Letters from the dorm: Coming to terms with university life

Letters from the dorm: Coming to terms with university life

It's been a pretty great first term at university. When I look back, I genuinely feel like I've learned so much, both inside and outside the lecture hall.

Now that I've mastered the art of peeling and crushing garlic, I spend so much less time in the kitchen. For a university student juggling many commitments, time is everything. I've also become a surprisingly good dancer - mainly because I do two hours of Bhangra (a folk dance from Punjab, India) every week, and also because my best friend dances in the kitchen while I do the dishes.

On a more serious note, I have learned how to manage my time better. It's a "must" when you take what is supposedly one of the most demanding courses in the university. I know this is true because people wince and pat me on the back when I tell them I do philosophy, politics, and economics.

I think I deserve credit for sacrificing my social life and sleep for my grades. For example, I had to read 10 weeks' worth of political lectures, revise a bunch of notes for philosophy, write a 2,000-word economics essay and study Chinese over the Christmas holidays.

I've also learned some interesting things about myself: I can work under pressure, and I proved this to myself while trying to organise my off-campus accommodation for next year. It involved some stressful situations, and I managed to handle all those issues while revising for my maths test, completing two 2,500-word essays, organising a careers fair … I think you get the point.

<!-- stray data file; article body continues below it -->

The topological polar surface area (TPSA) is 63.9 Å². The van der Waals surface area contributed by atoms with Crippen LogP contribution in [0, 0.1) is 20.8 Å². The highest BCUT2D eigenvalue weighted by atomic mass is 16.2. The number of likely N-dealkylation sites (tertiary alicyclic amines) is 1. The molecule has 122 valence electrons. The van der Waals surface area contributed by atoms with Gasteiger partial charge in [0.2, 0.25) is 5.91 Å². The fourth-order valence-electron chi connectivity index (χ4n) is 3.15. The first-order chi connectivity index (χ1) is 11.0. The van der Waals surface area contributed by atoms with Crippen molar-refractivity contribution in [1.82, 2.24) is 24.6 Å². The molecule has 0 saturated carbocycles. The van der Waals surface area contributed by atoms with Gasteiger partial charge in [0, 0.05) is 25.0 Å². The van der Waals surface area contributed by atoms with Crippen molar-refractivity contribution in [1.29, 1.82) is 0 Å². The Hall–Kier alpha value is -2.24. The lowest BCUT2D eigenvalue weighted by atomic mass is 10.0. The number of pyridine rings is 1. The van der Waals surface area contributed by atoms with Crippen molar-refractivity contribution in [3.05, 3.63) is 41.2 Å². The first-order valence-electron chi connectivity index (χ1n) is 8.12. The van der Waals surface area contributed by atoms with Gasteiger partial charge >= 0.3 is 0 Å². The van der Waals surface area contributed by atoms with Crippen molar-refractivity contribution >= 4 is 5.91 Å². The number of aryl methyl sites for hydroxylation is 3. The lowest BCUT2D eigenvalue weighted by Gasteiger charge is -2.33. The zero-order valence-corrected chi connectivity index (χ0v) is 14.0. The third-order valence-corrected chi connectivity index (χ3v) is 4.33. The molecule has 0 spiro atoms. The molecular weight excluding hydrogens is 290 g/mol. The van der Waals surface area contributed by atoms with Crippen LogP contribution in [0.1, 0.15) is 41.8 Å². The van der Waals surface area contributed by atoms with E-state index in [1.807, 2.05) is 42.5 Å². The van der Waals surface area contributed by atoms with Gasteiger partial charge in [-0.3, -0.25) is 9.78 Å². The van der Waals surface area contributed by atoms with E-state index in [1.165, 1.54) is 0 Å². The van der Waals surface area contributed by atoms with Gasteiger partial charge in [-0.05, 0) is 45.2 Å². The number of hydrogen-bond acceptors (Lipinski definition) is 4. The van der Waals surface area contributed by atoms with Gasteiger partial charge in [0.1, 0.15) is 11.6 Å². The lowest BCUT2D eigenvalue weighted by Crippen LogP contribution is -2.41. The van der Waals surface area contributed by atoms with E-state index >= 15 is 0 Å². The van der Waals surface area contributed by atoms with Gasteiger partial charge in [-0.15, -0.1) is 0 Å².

But perhaps the most wonderful, even heartbreaking, lesson I've learned is how to figure out who your real friends are. I'll warn you now: it's unlikely that the friends you make in your first two weeks at university will be your friends for the next three years. I had a huge group of friends from all over the world in my first few weeks at Warwick, but over time, some of them proved to be not as friendly as I first thought.

It wasn't until the sixth week at university that I felt comfortable with my current group of friends. And now I can safely say that I trust at least two of them with my life. I doubt everyone will have the same experiences that I had, but it's something to watch out for.

If you're thinking of going to university, be prepared for things to come at you from all directions while you're there. I assure you that you will have a wonderful time, both in and out of the classroom.

However, you'll learn the most important lessons from the best teacher there is - and that's you.

This article appeared in the Young Post print edition as
Coming to terms with university life


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